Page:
“Work like you don’t need money,
Love like you’ve never been hurt,
And dance like no one’s watching.”
Design lessons to meet each individual’s needs.
To engage kids create units that will focus on their interests.
Have options for assessment that allow for student choice.
You have probably heard or read the above lines. When you first hear them they make a lot of sense, but the one thing that they all imply is that the teacher is still in control. In the end it is still the teacher who has designed, created, and chosen the options. What would happen if you just gave the content and allowed students to have total control over the end result? What would happen if you said present it any way you would like to? Maybe you don’t have to create, maybe you can let students create activities that will engage themselves and meet their needs?
One of the ways our units shift towards the second half of the year is more towards present “however you would like to” at the end of each. I should say there is a lot of work that goes on in the beginning of the year to get the kids to make the shift, they don’t just walk in and and get told to “do whatever you want to.” For the last unit on the Civil War, they had to create a thesis, support it with at least four reasons and turn in a “traditional” research paper. Kids drew conclusions and created thesis statements on topics that ranged from propaganda, spies, battles, the impact on women left behind, and the Emancipation Proclamation. Then they had to make a presentation on their thesis. Instead of giving every detail that they researched, they are allowed to more or less capture the “essence” of their thesis. Some kids do come up and give every detail, but some might work really hard to just drive home the single most important point. I’ll often say, if you meet up with a classmate 10 years from now, what is the one thing you would want them to remember from your presentation?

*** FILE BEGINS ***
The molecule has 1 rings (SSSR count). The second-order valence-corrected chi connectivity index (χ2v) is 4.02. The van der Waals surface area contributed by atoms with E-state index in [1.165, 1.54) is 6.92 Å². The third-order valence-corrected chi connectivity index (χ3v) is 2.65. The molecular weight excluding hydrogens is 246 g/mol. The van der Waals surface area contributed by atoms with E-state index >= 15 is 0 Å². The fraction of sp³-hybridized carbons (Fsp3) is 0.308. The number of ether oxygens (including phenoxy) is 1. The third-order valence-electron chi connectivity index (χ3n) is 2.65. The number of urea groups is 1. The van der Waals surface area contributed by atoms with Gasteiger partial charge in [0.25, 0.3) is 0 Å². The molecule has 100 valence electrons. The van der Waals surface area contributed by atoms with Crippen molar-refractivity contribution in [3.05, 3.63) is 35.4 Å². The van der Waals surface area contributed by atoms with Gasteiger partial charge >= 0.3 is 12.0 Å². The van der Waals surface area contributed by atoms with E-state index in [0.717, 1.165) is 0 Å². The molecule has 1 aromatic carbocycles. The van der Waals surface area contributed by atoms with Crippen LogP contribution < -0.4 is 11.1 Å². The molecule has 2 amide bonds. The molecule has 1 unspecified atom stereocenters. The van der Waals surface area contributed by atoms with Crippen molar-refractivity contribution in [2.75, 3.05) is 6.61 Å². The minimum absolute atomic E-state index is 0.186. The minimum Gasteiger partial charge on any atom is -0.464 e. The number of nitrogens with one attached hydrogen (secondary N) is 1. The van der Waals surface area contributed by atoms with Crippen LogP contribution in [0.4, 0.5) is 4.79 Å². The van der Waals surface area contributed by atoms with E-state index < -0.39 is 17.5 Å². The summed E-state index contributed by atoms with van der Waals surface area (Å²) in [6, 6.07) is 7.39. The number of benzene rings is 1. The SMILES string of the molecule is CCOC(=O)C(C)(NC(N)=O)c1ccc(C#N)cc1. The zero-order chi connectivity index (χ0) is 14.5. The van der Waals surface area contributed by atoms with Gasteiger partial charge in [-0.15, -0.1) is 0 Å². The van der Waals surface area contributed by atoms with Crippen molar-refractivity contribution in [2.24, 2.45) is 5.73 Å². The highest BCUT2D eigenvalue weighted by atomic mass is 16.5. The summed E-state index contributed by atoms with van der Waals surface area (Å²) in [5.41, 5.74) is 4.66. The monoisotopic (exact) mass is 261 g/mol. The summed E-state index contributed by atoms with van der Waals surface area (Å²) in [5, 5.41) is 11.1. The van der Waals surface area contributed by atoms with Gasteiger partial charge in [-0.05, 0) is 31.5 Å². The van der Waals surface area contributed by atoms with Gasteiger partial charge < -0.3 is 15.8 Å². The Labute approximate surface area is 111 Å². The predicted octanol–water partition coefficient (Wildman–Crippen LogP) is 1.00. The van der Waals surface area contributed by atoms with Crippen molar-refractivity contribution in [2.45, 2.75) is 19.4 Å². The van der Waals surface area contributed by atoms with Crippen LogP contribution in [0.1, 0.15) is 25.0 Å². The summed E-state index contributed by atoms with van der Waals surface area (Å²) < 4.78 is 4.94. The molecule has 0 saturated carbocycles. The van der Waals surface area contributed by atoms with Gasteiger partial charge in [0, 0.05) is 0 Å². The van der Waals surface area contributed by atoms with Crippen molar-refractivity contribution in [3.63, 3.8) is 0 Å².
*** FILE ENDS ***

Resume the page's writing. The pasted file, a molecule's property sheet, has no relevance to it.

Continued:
At the beginning of the year there are many kids who just come up with some papers, and maybe a couple pictures on a power point. There is no fun or energy in their presentations. That spirit that allowed them to dance and play while the world watched when they were little, has been replaced by a fear that anything other than reading an essay off of a paper is strange and alien. They have forgotten “how to dance, as though no one is watching.” The video below shows the last student presentation of the year. Marissa waited 180 days before “dancing” for us. It was worth the wait. I could have tried all year to “create” a unit for her, but I would have never been able to do what she did. Again, before they got up to present they had to hand in the traditional assignment. Non-traditional student work can live side-by-side in the same classroom as traditional assignments. You don’t have to give up one to get the other. Giving traditional assignments is like having only one song in the juke box, playing it and expecting them to boogie. Non-traditional assignments that give the students control is like providing them with a 120G iPod full of music in which they get to choose the music to dance to. In each of us is a dancer. We were all born with the ability to “dance.” Sometimes I feel the greatest gift I can give a kid is not teaching them how to “dance,” but reminding them that they can–giving them the opportunity to explore all different types of music until they find the one that gets their feet moving again. You have to remember that all your students can “dance,” when they find music that they love.
What kind of “music” are you playing in your classroom?
Can you “dance” in your classroom like no one is watching?